From Tea to Coffee by Cheng Wang is the story of struggle and triumph during China’s modern-day cultural and political drama, and is a rare and personal account that showcases the Chinese national psyche. Below is an exclusive excerpt from the book.
“Communism will one day seize the world,” our political economics teacher often lectured as a part of our indoctrination, “and it will happen as naturally as a river flows into the ocean.” Growing up in China, this common creed was well-ingrained in us, and at the ripe old age of seventeen, I wanted to play a part in making it happen.
By the time the Great Cultural Revolution had reached its boiling point, I was at the most ambitious stage of my life. Armed with Chairman Mao’s thoughts, I was ready to assume my role in emancipating humankind. All the humanities textbooks had instilled in us the idea that human societies evolved in a specific order: primitive, slavery, feudalism, capitalism, socialism, and—guess what came next—communism. Our generation was born precisely to accomplish this mission.
It was a seasonally crisp and sunny day in early September 1975 in Shenyang, my hometown in Northeast China. But, for me, today was anything but normal. I got up much earlier than usual and hurriedly finished my breakfast. I put on a new, pine-green uniform, like those the soldiers wore. Standing in front of a mirror, I strapped a leather belt around my waist and put on a soldier’s hat. It made me look and feel resolute. Pinning a red paper flower as big as a frying pan onto my chest—the size and color representing fire and the highest level of enthusiasm—I waved goodbye to my parents. No words were spoken: we did not even make eye contact.
“I will go with you to the train station,” my brother offered. He was less than two years older than me, and we had always been close.
“No need for that,” I said. Upon second thought, I added, “Or if you want to go, let us meet at the train station.” Today I wanted to stand alone, to look like a real soldier, and enjoy this most significant moment in my life.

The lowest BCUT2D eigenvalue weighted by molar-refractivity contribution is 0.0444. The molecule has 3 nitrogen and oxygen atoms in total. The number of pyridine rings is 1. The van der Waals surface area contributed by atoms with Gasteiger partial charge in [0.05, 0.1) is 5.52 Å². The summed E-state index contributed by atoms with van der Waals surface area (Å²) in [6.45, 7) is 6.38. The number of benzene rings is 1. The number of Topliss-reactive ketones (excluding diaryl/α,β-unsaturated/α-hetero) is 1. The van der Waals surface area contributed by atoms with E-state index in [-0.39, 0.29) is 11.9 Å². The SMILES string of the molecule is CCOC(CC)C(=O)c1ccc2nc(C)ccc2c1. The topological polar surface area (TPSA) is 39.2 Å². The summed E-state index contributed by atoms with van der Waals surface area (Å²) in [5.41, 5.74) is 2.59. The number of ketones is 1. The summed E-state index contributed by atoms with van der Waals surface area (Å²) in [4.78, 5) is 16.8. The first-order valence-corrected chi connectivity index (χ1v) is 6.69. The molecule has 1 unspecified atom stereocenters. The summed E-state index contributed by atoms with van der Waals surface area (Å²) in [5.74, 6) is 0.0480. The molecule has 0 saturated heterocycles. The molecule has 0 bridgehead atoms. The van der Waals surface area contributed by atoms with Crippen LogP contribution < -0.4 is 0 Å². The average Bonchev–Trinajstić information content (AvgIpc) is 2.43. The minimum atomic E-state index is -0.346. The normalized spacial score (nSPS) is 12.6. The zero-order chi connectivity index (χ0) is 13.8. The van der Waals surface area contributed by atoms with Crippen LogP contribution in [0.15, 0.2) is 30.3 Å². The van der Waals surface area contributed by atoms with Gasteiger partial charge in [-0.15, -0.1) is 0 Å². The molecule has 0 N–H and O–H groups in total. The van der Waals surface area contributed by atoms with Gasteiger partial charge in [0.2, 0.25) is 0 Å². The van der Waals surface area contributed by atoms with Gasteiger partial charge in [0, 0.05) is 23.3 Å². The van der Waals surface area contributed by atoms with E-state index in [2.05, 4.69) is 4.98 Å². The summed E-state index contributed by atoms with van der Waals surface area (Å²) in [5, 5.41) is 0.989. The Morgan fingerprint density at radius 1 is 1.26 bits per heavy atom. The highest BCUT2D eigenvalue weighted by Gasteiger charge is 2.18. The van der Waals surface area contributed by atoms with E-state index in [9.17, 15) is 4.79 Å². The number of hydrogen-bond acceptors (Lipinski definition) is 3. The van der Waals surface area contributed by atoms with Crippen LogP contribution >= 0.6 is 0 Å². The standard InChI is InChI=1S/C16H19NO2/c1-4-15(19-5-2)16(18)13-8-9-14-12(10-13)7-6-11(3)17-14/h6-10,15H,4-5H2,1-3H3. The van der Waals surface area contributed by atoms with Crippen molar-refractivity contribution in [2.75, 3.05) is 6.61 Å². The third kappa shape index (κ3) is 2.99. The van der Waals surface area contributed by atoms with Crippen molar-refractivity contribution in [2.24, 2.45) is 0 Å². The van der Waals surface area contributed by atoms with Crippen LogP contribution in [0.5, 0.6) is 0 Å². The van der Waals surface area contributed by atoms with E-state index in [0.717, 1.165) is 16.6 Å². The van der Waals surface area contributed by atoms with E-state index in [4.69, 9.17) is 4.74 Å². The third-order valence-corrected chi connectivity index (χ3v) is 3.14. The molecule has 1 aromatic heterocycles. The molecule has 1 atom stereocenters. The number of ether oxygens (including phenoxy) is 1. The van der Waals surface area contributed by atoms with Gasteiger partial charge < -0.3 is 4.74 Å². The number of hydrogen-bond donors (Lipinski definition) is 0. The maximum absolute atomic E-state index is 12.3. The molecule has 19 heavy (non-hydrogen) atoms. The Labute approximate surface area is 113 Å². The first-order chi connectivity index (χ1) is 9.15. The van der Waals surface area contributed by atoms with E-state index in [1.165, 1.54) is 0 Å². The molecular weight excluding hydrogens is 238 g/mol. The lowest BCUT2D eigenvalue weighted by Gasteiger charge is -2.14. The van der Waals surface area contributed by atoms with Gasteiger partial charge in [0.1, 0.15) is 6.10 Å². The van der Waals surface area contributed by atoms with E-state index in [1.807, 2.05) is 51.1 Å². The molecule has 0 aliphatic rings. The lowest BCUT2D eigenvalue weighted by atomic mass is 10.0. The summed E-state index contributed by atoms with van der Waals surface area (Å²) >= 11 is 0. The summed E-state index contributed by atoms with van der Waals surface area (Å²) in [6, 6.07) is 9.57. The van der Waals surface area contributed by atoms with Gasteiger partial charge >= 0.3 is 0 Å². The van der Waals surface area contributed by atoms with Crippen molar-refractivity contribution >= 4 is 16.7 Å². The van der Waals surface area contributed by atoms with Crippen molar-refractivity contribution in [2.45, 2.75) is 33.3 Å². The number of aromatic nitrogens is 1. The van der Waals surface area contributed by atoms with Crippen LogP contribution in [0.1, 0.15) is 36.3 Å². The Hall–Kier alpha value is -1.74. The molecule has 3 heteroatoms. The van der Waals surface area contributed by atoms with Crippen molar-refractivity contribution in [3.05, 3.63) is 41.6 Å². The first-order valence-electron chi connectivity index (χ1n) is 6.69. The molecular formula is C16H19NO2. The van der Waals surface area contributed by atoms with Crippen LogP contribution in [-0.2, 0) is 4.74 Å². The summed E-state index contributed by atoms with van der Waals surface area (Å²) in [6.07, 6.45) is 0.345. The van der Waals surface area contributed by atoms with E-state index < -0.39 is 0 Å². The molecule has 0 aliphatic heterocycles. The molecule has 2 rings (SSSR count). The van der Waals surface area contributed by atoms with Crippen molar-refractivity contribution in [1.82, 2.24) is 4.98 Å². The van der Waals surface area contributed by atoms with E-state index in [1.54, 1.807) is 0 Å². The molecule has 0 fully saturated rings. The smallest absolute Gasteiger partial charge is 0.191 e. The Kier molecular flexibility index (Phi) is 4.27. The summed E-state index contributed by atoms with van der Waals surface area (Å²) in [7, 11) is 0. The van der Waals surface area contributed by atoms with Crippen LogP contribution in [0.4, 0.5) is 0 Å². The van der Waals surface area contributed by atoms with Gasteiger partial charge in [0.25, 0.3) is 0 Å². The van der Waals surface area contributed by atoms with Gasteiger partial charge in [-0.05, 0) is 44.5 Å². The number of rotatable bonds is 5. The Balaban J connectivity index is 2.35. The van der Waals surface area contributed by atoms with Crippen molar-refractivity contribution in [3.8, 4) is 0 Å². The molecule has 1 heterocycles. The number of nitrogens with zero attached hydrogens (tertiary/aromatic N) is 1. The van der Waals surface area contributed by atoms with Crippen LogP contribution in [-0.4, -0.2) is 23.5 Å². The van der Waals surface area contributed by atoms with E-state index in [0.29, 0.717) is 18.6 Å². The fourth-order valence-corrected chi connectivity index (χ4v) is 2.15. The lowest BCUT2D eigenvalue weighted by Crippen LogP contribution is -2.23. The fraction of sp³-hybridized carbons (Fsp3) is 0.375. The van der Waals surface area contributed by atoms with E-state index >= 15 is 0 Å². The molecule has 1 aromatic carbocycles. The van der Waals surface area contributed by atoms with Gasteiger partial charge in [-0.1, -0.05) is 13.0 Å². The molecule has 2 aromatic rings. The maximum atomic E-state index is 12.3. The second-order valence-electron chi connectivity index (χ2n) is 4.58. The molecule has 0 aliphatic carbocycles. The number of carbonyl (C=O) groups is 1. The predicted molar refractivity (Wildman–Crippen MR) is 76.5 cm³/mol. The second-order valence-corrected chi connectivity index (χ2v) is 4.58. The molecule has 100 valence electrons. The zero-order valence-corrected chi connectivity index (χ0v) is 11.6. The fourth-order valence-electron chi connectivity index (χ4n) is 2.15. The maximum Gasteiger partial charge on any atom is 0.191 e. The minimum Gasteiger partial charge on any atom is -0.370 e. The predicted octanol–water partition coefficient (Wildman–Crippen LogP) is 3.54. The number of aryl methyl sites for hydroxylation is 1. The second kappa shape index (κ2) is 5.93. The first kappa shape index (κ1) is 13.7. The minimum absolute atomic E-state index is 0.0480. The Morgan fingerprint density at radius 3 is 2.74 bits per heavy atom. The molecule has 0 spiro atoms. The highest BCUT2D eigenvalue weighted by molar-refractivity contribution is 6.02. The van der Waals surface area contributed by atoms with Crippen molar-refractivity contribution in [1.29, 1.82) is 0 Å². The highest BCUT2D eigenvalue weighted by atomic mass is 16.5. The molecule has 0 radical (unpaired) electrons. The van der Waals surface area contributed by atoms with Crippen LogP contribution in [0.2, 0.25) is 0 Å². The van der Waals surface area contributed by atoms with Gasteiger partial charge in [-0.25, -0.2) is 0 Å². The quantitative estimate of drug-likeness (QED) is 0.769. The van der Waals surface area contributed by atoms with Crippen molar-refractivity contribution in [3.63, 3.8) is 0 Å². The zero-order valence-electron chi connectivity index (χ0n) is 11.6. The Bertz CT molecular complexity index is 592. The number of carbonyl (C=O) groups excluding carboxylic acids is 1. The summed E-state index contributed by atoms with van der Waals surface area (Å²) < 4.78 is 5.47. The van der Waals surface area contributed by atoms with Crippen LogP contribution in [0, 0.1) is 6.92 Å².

Marching out to the street, I climbed onto a military truck along with seven others heading to Shenyang Central Railway Station. To me, today was the most celebrated day in the biggest city in Northeastern China. Flowers and colorful streamers hung for miles, announcing the significant event now underway. Red banners strung across intersections displayed the slogans that everyone could recite in those days: Going to the frontier! Going to the poorest places in China! Going to learn from the peasants!
The uproar of drums, gongs, and cheering crowds became louder and louder as a single-file procession of military trucks slowly rumbled toward the railway station. Standing on the truck bed, immersed in the great commotion, I felt like a hero in a city of five million people.
For the past nine years, Chairman Mao had orchestrated the Great Cultural Revolution. Now, at the end of middle school, I could not wait to play my part in this unprecedented movement that had swept the entire country. Today, like tens of thousands of Educated Youths before me, I was embarking on a journey to a remote village in Inner-Mongolia, Northern China.
My brother rode his bike to the train station. We then had a photo taken next to the train to record the moment.
There, I met seven other people whose parents also worked under the same Cultural Bureau of Shenyang as my father. Overall, thirty-five of us urban teenagers were destined for the same village in Inner-Mongolia.
“Hey, Wang Cheng!”
I turned to see WuYong, my childhood friend; his father had been a close friend of my parents for many years. He and I were going to the same village. I gave him a brief pat on the shoulder. It was an overwhelming moment for us; after all, we had heard the inspirational tales of all the exemplary urban youths before us. Now, it was my turn. I was imbued with the revolutionary spirit.
With a loud and prolonged whistle, followed by the heavy chuffs from the steam engine, our train pulled out of the station. Settling onto a wooden seat, I removed that enormous paper flower from my chest, as it had already served its purpose. Suddenly, it hit me. For the first time, I had left my comfortable home to go to a place 600 miles away where I had no idea what to expect.
The silence in the train carriage was in sharp contrast to the earlier deafening drumbeats. That, along with constant rhythm of the wheels grinding along the rails, slowed my heartbeat and dimmed my cheeks. Singing from the neighboring carriage lifted my spirits with a prevalent revolutionary song:
“Let us get together, and tomorrow The Internationale shall unite the human race…”
Apparently, another group of Educated Youths had the same fate as us, but their hearts were still racing faster than the now roaring train.
History had chosen us to break away from our attachments—our families, our friends, our idyllic lives—which we willingly did. But what was to come? That was beyond me. Still, I was unfazed, because I knew I had boarded the right train: our destination was one where everyone would follow, eventually.